A new skin for prosthetic hands can sense a lot about its environment. Sensors embedded through the material can detect temperature, pressure, moisture, and strain. The stretchable skin, which is made of gold and silicon, also includes stretchable multi-electrode arrays for nerve stimulation and electroresistive heaters to help the hand feel more realistic to other. The researchers say the skin is durable and flexible enough for everyday tasks, too.
“This collection of stretchable sensors and actuators facilitate highly localized mechanical and thermal skin-like perception in response to external stimuli, thus providing unique opportunities for emerging classes of prostheses and peripheral nervous system interface technologies,” reads the study published in Nature Communications.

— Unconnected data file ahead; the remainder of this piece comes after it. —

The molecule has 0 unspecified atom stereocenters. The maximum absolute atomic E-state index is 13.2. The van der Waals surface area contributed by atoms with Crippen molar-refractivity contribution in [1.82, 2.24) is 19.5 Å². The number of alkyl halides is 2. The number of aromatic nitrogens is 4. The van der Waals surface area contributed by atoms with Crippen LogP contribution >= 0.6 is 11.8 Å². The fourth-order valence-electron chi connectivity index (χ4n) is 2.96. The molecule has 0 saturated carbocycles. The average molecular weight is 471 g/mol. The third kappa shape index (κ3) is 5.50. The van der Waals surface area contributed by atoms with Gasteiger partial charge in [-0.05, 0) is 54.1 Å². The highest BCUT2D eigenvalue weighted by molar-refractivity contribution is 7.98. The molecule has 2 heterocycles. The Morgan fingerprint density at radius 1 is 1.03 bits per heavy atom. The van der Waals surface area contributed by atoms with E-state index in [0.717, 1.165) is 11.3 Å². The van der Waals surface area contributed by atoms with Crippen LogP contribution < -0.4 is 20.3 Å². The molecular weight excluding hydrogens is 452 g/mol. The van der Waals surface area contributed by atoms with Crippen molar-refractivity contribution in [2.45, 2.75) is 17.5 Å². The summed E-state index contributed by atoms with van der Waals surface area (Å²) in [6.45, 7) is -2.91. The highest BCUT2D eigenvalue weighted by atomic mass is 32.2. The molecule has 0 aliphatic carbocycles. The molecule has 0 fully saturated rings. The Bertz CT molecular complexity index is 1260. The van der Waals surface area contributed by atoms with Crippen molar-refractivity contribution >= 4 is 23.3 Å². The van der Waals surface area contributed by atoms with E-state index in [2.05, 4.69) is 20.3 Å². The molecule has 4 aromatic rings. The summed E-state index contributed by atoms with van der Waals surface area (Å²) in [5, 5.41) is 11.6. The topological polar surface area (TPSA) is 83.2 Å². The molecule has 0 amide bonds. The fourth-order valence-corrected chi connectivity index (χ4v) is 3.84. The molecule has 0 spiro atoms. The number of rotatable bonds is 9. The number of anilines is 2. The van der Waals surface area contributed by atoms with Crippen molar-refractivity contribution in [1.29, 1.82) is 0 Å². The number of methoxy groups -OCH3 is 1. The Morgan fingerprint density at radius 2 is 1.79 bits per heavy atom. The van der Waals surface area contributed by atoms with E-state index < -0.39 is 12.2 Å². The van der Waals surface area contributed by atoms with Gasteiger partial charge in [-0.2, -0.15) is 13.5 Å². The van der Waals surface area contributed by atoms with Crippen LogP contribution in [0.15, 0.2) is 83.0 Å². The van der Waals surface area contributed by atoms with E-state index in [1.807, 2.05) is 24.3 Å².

While the stretchable material can gather a lot data on its environmental conditions, the researchers have not yet devised a system for conveying the associated feelings to the user. DARPA’s Reliable Neural-Interface Technology (RE-NET) Program, launched in 2010, also seeks to solve this particular problem. It will be interesting to see the if the technology if the first fully-functional devices come from the public or private sector.